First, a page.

Provided by: systemd-homed_251.4-1ubuntu7_amd64 bug


       homed.conf, homed.conf.d - Home area/user account manager configuration files







       These configuration files control default parameters for home areas/user accounts created
       and managed by systemd-homed.service(8).


       The default configuration is set during compilation, so configuration is only needed when
       it is necessary to deviate from those defaults. Initially, the main configuration file in
       /etc/systemd/ contains commented out entries showing the defaults as a guide to the
       administrator. Local overrides can be created by editing this file or by creating
       drop-ins, as described below. Using drop-ins for local configuration is recommended over
       modifications to the main configuration file.

       In addition to the "main" configuration file, drop-in configuration snippets are read from
       /usr/lib/systemd/*.conf.d/, /usr/local/lib/systemd/*.conf.d/, and /etc/systemd/*.conf.d/.
       Those drop-ins have higher precedence and override the main configuration file. Files in
       the *.conf.d/ configuration subdirectories are sorted by their filename in lexicographic
       order, regardless of in which of the subdirectories they reside. When multiple files
       specify the same option, for options which accept just a single value, the entry in the
       file sorted last takes precedence, and for options which accept a list of values, entries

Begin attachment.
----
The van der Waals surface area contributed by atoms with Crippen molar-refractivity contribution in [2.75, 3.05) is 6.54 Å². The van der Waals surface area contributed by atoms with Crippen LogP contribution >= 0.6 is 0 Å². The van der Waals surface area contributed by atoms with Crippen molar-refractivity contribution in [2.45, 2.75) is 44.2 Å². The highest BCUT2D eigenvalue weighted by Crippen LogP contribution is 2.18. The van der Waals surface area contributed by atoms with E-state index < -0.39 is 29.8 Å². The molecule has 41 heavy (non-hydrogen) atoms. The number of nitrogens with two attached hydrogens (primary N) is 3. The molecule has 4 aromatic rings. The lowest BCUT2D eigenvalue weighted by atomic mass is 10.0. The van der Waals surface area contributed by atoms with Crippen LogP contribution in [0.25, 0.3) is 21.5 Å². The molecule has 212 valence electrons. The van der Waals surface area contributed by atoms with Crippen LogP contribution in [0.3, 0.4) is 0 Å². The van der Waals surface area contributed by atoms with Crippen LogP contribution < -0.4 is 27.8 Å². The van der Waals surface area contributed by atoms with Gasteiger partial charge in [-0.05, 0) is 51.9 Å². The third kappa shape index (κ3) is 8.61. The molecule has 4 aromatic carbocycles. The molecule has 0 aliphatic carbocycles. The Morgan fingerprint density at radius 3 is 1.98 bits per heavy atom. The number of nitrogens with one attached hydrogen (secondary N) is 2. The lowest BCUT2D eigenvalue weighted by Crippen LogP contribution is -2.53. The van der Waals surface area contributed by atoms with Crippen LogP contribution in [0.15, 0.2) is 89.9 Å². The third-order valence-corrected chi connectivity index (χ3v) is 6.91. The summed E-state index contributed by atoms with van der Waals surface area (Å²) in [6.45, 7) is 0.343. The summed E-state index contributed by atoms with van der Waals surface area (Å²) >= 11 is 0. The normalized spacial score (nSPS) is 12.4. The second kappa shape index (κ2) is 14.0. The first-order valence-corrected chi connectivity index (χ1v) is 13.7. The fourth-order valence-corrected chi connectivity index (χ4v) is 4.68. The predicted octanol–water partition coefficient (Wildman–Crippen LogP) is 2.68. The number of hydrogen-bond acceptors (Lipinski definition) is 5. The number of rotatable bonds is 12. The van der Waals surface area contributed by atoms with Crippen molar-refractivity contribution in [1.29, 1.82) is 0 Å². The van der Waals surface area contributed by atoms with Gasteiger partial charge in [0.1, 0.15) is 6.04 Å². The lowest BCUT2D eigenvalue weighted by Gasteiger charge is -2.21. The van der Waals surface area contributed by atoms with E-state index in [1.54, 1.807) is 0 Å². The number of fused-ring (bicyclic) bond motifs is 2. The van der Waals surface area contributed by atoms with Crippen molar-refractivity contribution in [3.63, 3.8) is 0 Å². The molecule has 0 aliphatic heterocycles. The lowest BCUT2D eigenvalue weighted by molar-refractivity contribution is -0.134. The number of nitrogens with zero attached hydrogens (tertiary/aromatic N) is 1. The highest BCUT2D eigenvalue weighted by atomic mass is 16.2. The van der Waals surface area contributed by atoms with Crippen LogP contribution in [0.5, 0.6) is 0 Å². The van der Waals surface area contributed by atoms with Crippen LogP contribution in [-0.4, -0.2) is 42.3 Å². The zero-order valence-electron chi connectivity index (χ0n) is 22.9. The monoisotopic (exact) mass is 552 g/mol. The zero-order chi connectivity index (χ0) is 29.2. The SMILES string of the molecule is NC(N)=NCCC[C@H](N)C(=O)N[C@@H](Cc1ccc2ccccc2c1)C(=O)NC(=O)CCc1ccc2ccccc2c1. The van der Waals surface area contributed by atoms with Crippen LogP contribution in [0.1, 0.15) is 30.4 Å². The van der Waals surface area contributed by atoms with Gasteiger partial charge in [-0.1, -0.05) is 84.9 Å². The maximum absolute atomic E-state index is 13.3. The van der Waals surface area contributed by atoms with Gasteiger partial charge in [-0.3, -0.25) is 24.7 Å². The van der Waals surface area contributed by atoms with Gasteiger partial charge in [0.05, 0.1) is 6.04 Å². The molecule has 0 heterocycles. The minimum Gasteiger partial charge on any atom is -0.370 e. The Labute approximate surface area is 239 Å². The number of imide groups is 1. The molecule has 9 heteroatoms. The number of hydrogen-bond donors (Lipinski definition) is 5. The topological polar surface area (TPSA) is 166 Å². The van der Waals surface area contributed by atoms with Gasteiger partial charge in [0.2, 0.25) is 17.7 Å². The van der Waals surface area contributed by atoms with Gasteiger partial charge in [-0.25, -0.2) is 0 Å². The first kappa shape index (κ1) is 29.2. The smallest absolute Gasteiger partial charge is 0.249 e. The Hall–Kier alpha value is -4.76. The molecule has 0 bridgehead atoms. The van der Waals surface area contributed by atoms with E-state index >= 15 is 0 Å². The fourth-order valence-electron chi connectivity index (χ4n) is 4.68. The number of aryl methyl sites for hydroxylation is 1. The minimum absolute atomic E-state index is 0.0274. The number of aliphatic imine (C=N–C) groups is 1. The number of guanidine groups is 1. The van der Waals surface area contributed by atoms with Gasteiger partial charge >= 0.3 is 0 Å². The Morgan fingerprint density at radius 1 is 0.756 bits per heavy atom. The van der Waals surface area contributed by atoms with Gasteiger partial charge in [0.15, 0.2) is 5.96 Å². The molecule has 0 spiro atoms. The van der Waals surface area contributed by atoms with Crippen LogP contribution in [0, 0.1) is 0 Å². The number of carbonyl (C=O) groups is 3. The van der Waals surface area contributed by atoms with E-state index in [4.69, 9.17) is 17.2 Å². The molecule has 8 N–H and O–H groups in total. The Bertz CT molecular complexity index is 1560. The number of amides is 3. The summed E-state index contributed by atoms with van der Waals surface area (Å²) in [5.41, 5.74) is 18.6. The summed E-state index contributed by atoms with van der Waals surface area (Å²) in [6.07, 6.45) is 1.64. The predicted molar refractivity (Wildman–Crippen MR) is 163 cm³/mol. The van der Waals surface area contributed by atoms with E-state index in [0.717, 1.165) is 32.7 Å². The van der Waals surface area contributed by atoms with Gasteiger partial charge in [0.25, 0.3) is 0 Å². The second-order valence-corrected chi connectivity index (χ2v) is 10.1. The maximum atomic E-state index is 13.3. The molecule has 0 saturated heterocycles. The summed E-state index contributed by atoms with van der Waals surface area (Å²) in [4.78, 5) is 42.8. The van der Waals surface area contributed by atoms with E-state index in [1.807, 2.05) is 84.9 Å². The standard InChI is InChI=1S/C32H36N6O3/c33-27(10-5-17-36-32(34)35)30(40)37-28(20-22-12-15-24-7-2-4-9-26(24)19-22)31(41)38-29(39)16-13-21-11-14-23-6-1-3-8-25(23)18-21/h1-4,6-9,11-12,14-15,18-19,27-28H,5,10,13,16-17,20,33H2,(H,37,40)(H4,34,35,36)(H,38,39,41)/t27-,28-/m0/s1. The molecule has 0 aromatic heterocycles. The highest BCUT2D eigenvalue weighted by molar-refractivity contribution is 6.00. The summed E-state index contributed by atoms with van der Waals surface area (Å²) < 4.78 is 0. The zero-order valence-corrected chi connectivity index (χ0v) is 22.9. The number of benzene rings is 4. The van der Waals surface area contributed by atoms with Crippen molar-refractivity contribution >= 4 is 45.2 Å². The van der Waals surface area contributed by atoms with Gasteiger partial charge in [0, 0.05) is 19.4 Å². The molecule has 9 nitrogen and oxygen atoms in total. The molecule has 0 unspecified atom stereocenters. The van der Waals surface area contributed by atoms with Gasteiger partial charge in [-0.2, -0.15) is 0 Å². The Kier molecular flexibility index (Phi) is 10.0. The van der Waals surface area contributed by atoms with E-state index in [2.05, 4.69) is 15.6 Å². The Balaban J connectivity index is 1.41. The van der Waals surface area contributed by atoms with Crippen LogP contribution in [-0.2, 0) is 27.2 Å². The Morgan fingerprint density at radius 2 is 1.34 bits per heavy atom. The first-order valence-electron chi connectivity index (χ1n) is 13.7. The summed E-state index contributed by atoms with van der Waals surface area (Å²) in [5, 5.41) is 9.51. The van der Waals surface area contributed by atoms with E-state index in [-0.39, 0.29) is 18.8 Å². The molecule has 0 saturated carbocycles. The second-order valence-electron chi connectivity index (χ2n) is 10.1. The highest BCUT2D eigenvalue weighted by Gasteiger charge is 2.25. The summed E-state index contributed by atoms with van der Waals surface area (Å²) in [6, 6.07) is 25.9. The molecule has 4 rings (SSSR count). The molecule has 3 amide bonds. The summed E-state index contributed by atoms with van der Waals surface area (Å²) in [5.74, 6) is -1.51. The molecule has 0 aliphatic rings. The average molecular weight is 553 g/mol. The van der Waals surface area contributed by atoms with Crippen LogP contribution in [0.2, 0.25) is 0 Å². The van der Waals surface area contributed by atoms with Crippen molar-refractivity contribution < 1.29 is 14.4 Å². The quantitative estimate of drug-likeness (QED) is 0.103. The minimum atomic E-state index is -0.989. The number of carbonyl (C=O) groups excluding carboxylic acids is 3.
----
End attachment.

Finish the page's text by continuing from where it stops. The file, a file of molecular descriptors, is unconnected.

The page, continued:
are collected as they occur in the sorted files.

       When packages need to customize the configuration, they can install drop-ins under /usr/.
       Files in /etc/ are reserved for the local administrator, who may use this logic to
       override the configuration files installed by vendor packages. Drop-ins have to be used to
       override package drop-ins, since the main configuration file has lower precedence. It is
       recommended to prefix all filenames in those subdirectories with a two-digit number and a
       dash, to simplify the ordering of the files.

       To disable a configuration file supplied by the vendor, the recommended way is to place a
       symlink to /dev/null in the configuration directory in /etc/, with the same filename as
       the vendor configuration file.


       The following options are available in the [Home] section:

           The default storage to use for home areas. Takes one of "luks", "fscrypt",
           "directory", "subvolume", "cifs". For details about these options, see homectl(1). If
           not configured or assigned the empty string, the default storage is automatically
           determined: if not running in a container environment and /home/ is not itself
           encrypted, defaults to "luks". Otherwise defaults to "subvolume" if /home/ is on a
           btrfs file system, and "directory" otherwise. Note that the storage selected on the
           homectl command line always takes precedence.

           When using "luks" as storage (see above), selects the default file system to use
           inside the user's LUKS volume. Takes one of "btrfs", "ext4" or "xfs". If not specified
           defaults to "btrfs". This setting has no effect if a different storage mechanism is
           used. The file system type selected on the homectl command line always takes


       systemd(1), systemd-homed.service(8)